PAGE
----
Digital Service Tax can help to create real jobs

Digital Service Taxes: people either seem to love ‘em or hate ‘em.

Proponents want DSTs to right the wrong that some companies pay very little corporate income tax in markets where they sell a lot but do not have ‘a physical presence’. Countries that host these companies see nothing in terms of ‘compensation’ for the benefits they provide them. So, the current (proposals for) DSTs aim to do one thing: create revenue in the market jurisdictions.

Opponents do not like the DST for that exact same reason: markets are just making a grab for tax revenue. As DSTs tax on gross basis, companies will have to pay twice; on their turnover and on their profit. This will – possibly even more so than double taxation on a net basis – have a host of deadweight loss effects in terms of loss of innovation, loss of jobs, loss of wealth etc.. For, introducing such an extra tax burden will influence behaviour.

Good tax policy produces a tax system that is efficient, equitable and administrable. The current system probably has been a little too efficient, in the sense that companies were able to organise much of their tax burden – and thus the accompanying distortions – away. This feature makes for a very poor score on the equity scale.

However, you can’t fix this problem just by saying: “Here’s some extra revenue!”. For the international tax system to be sustainable, the whole system needs to be fair by design, all parts need to fit together, and all elements need to be based on general principles. Otherwise, you might fix the equity problem on the short-term, but not without wreaking structural havoc on the efficiency part (and as far as the OECD proposals go, also on the administrability part).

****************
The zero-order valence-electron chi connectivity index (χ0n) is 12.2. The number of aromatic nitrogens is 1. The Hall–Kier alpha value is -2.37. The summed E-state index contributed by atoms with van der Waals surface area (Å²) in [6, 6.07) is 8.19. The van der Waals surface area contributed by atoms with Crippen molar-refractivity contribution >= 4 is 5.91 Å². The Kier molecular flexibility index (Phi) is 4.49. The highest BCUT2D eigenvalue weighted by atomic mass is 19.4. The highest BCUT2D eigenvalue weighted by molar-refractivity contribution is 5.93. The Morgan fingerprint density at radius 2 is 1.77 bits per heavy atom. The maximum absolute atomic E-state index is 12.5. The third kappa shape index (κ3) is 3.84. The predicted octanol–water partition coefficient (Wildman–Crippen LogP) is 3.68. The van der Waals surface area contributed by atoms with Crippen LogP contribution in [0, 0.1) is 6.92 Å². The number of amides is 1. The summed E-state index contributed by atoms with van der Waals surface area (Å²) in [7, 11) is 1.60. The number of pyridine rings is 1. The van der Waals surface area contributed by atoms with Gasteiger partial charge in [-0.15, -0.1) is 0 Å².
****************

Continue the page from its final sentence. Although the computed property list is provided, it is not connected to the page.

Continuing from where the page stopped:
You can overcome this improving the design of DSTs so they become an integral part of the international profit tax system. That way you can also really use DSTs to make the whole system work better. How? By fashioning a docking station for DSTs to properly connect to the profit tax system. And you can do that with only a minor adjustment: the country that collects the DST should introduce a CIT tax credit. So, the DST paid in year x can be off-set against the corporate income tax due over that same year. This is helpful in two ways:

  1.  It ensures that companies can choose to avoid the extra tax burden of the DST, thus eliminating the deadweight loss. The only thing they need to do is make sure there is enough taxable profit in the country that levies the DST – and that requires putting real investments there, real people, real jobs.
  2. Pushing profits (back) towards where the market is, automatically means that corporate income tax revenue is more evenly distributed over the world.

So, no transfer pricing antics are needed. The arm’s length principle can stay intact. And market jurisdiction (including developing countries) can take their place in the driver’s seat. All that countries need is a national tax credit. And Pillar 1? We can all quickly forget about that plan. Who needs all that complexity in order to bend economic reality to some imagined shape, if you can just use market forces to incentivise companies to willingly change their global value chains back to a more decentralised model? Isn’t that much more efficient, equitable, administrable and fair?